Wednesday, February 13, 2013

Virtual Static

In Smalltalk a Class is a first level object just like everything else in the system. Objects get instantiated using the Class as a template but the Class itself can have its own properties and methods. In fact constructors are just class methods in Smalltalk that return an instance.

Now as a C# programmer I've always thought of static properties and methods as the same thing as Smalltalk's class properties and methods. In the back of my head I knew that C# didn't have first-level Class objects but the static paradigm seemed to fit. So when the other day I wanted to override a static method in a subclass I figured no problem just mark the one in the superclass 'virtual' and then add my new implementation. One problem was that compiler balked at 'virtual static'.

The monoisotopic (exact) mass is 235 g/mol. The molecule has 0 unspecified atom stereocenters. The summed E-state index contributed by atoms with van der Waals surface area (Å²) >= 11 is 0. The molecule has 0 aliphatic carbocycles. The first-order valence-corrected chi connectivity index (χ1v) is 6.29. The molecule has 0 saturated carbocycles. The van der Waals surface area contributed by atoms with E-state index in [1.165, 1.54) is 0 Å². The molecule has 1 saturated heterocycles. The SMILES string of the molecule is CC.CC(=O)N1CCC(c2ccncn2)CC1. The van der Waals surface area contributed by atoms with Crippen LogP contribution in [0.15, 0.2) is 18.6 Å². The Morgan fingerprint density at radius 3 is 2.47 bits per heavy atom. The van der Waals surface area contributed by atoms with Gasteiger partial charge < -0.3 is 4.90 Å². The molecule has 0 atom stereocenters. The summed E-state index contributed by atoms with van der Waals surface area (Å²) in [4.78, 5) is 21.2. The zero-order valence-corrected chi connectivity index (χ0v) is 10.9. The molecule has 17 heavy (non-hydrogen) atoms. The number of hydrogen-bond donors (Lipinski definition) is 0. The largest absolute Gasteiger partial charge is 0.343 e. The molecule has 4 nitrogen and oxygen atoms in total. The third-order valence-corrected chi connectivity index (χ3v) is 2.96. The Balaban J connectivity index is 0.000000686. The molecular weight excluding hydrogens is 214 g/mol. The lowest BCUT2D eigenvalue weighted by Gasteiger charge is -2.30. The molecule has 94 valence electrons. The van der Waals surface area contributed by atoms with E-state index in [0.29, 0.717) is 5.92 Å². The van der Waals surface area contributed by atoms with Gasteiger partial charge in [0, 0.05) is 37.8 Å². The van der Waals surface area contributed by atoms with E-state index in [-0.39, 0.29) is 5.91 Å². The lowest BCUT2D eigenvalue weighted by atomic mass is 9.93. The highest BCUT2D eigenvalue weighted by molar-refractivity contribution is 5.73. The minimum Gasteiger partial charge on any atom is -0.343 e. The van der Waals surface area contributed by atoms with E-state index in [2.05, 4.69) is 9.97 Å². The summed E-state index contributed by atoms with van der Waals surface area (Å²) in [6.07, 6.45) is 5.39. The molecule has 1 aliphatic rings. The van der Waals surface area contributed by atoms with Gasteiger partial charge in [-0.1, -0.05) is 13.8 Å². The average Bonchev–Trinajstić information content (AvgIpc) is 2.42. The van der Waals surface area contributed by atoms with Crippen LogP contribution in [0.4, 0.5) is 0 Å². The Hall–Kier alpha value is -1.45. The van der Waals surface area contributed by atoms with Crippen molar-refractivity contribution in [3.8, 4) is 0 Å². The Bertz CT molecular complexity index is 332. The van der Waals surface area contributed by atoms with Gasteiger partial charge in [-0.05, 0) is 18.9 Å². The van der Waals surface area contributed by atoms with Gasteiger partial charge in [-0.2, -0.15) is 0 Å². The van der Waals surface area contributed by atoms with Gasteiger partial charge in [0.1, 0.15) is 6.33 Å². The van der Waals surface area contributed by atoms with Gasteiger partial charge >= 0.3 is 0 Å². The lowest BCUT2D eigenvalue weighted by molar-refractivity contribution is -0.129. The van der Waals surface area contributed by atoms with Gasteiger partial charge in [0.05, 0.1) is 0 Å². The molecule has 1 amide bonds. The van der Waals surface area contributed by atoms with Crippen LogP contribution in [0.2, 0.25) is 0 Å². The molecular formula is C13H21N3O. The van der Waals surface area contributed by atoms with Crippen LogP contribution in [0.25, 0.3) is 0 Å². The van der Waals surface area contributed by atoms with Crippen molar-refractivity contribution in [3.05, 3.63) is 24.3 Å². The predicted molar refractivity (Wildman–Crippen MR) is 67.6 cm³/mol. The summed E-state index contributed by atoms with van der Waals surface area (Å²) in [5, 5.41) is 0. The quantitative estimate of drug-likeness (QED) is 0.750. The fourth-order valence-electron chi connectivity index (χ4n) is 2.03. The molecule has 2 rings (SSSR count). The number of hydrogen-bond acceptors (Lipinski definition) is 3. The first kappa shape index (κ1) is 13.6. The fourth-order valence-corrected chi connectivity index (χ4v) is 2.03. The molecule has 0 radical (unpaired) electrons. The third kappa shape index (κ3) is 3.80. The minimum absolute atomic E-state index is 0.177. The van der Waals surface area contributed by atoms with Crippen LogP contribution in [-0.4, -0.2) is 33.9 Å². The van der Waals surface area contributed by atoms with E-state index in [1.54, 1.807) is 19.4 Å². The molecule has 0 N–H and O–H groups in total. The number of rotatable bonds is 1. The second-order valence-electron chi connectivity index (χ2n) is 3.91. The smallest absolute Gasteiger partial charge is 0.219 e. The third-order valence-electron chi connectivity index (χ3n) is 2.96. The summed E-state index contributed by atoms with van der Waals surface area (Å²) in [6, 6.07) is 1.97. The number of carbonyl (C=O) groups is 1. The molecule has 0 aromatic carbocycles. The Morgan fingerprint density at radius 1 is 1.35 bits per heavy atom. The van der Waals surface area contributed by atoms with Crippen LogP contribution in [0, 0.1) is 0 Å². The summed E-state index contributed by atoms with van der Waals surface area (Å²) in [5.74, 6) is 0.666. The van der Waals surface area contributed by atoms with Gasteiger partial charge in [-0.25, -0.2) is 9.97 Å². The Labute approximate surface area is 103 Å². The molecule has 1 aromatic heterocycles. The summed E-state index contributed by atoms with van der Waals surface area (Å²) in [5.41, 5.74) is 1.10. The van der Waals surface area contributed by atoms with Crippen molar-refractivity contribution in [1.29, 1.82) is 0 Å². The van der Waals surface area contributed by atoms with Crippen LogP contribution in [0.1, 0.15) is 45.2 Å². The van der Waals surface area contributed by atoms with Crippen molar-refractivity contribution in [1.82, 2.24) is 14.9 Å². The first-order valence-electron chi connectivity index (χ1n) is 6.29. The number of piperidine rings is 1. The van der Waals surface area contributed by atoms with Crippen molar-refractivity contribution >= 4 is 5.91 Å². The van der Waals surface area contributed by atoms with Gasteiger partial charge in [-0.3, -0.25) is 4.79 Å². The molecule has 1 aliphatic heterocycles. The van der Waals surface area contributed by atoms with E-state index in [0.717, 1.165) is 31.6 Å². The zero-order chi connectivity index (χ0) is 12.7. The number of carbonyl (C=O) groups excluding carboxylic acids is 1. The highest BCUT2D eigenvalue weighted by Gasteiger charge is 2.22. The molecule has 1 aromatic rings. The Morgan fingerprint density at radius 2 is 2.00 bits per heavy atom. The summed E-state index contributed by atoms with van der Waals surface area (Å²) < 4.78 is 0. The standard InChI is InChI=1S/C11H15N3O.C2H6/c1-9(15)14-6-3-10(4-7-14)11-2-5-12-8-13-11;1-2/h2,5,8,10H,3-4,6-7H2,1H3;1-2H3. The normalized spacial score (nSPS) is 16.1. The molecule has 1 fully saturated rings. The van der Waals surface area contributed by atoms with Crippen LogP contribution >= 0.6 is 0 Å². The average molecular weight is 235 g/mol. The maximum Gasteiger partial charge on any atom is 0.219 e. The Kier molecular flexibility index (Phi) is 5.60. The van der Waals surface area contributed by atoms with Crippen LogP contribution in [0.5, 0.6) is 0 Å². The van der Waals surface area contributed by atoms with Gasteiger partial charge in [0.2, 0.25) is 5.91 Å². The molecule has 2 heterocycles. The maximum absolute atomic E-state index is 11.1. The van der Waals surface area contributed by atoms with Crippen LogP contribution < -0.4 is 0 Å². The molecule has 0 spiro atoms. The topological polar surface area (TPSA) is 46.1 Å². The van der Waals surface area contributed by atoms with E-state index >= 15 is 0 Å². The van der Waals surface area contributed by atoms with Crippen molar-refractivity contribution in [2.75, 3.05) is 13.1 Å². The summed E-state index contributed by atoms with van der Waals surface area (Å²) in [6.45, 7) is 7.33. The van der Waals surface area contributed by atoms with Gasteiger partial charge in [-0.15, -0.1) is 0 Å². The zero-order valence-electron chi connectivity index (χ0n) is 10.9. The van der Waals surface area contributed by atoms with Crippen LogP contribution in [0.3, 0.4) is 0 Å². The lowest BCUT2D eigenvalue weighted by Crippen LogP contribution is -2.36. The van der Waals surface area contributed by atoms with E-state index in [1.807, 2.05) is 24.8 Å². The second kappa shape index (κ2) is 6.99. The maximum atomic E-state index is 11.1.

After some searching around I found this blog post explaining why this was not a valid combination of keywords. As Eric Libbert writes:
Related questions come up frequently, in various forms. Usually people phrase it by asking me why C# does not support “virtual static” methods. I am always at a loss to understand what they could possibly mean, since “virtual” and “static” are opposites! “virtual” means “determine the method to be called based on run time type information”, and “static” means “determine the method to be called solely based on compile time static analysis”.
Turns out 'static' is really not equal to 'class'. I must admit I almost shed a tear that day as this sunk in.

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